AfDB warns on rising public debt


By William Kumwembe

Malawi is vying in the category of three other countries within the region experiencing rapid increase in debt, the latest Economic Outlook for Southern Africa by the African Development Bank (AfDB) shows.

The report, titled ‘Debt Dynamics: The Path to Post- Covid Recovery’ shows that, between 2010 and 2020, the country along with Namibia, South Africa and eSwatini saw their debt levels elevated beyond counterparts.


The AfDB says external debt is driving the regional increase in government debt.

“Although the debt may not be unsustainable, policy makers should be concerned by the uptick,” warns the AfDB in the report.

Recent Annual Public Debt Report from the Ministry of Finance’s Debt and Aid Management Division shows that Malawi’s debt stock went up by 32 percent from K4.1 trillion (48 percent of GDP) in June 2020 to K5.5 trillion as at mid this year. This represents 59 percent of GDP.


Ironically, the debt stock rise coincides with continued pleas by President Lazarus Chakwera for ultimate debt cancellation by international institutions and countries which Malawi owes money.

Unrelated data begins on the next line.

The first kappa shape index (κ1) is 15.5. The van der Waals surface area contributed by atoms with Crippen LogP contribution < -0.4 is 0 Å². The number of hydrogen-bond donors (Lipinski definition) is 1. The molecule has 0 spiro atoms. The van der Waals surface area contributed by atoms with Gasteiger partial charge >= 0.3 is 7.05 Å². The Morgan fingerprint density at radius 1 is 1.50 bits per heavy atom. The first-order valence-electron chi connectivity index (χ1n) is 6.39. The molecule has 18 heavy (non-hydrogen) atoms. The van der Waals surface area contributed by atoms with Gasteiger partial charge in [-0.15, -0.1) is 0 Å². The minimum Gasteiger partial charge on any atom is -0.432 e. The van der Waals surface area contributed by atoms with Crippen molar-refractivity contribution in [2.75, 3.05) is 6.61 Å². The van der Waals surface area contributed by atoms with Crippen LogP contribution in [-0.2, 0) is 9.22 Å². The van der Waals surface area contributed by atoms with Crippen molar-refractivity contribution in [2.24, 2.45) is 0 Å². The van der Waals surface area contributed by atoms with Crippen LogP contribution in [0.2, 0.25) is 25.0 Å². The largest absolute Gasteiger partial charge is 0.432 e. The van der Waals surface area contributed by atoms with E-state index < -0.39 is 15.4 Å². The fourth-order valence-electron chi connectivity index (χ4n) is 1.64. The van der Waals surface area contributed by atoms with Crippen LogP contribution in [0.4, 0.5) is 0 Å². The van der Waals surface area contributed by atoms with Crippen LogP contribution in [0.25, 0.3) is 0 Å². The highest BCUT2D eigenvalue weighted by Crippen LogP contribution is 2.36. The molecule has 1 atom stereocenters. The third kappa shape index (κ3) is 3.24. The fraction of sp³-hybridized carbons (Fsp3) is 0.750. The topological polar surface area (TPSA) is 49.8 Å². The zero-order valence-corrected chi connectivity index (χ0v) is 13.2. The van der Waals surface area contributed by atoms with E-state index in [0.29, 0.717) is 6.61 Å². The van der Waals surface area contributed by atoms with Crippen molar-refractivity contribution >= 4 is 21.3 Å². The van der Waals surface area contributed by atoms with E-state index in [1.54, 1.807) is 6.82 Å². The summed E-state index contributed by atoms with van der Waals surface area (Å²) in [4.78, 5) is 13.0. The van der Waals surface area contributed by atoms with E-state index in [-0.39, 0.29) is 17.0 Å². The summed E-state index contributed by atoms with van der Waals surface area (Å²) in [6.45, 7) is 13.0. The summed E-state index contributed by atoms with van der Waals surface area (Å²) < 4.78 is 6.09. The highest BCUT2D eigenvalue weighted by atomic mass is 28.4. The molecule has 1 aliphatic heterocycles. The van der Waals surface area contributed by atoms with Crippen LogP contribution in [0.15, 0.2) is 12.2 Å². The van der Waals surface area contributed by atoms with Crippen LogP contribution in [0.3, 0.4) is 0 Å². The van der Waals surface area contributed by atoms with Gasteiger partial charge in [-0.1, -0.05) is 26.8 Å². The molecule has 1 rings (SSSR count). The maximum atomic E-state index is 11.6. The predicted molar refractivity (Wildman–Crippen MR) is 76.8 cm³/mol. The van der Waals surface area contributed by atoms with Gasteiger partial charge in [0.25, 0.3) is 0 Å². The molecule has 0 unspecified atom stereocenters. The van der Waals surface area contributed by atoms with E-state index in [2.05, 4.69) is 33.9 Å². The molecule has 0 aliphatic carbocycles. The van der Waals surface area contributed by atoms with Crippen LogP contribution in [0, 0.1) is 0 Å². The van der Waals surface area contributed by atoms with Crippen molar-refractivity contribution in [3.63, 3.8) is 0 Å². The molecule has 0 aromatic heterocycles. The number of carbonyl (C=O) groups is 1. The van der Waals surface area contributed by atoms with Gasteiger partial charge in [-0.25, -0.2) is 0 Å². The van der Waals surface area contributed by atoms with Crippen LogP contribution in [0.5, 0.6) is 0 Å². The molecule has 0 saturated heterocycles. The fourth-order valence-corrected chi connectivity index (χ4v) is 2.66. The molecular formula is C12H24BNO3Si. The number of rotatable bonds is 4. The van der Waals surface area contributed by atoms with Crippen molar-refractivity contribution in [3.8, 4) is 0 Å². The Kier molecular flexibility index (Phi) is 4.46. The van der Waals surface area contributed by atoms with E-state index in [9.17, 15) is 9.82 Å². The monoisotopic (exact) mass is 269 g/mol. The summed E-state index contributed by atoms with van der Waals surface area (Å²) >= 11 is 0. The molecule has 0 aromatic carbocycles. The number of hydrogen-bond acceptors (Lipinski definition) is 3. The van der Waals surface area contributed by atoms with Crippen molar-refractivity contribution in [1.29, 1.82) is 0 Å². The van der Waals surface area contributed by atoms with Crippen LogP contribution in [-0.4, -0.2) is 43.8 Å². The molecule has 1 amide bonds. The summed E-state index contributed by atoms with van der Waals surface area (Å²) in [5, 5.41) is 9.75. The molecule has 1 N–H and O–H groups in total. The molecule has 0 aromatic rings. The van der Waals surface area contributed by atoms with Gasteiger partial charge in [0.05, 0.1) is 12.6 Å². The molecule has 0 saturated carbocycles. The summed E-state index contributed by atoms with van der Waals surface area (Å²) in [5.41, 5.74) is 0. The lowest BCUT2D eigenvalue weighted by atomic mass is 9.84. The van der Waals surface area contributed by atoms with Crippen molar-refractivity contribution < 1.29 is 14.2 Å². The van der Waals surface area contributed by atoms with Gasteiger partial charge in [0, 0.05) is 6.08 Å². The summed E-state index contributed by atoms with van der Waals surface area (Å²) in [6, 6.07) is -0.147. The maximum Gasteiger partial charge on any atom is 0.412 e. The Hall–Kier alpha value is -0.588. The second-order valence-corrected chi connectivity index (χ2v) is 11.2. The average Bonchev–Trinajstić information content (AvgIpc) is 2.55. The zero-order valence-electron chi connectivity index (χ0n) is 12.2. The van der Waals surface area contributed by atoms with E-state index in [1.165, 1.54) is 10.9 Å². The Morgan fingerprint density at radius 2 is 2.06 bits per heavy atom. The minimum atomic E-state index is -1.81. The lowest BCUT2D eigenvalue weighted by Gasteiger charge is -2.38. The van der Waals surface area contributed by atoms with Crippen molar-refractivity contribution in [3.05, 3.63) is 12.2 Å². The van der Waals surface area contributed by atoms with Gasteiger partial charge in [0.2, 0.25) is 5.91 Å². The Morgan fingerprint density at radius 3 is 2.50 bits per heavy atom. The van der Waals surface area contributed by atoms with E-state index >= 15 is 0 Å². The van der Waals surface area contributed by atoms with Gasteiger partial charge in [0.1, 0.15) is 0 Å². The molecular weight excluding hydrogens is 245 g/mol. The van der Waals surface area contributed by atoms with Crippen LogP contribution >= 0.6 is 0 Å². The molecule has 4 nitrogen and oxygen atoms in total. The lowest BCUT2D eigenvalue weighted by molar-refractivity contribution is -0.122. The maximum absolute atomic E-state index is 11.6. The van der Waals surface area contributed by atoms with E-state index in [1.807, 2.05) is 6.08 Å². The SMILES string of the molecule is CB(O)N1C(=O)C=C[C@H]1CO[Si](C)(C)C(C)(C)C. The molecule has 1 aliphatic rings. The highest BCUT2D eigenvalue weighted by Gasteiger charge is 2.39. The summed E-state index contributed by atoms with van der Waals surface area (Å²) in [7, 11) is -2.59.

Yawning budget deficit coupled with glaring mismatches between expenditure and budget lines has continually pushed the government to resort to borrowing in order to fill in the gap.

The 2021-22 nine-month National Budget deficit, for instance, was projected at K718.3 billion, representing 7.0 percent of the rebased GDP.

Figures in the AfDB report further show that, in Malawi, government spending as a percentage of GDP jumped by 18 percent between 2019 and 2020.

On the other side, the government has been grappling in its resource mobilisation drive, with the revenue collection body, Malawi Revenue Authority, persistently seen missing its targets.

“Wider gaps between spending and revenue have not only raised fiscal deficits; they also may have affected governments gross financing needs,” AfDB says.

Treasury spokesperson Williams Banda is on record to have said that the government is devising ways of reducing borrowing.

In a recent interview, University of Malawi Economics Professor Ben Kalua said rising debt levels remains a governance issue.

“Malawi is maintaining levels of expenditure beyond capacity, hence, the Treasury’s resolution to continue borrowing,” Kalua said.

Malawi is gradually crawling back to the pre- Heavily Indebted Poor Countries and Multilateral Debt Relief Initiative state when, in 2006, it got relieved of its external debt.

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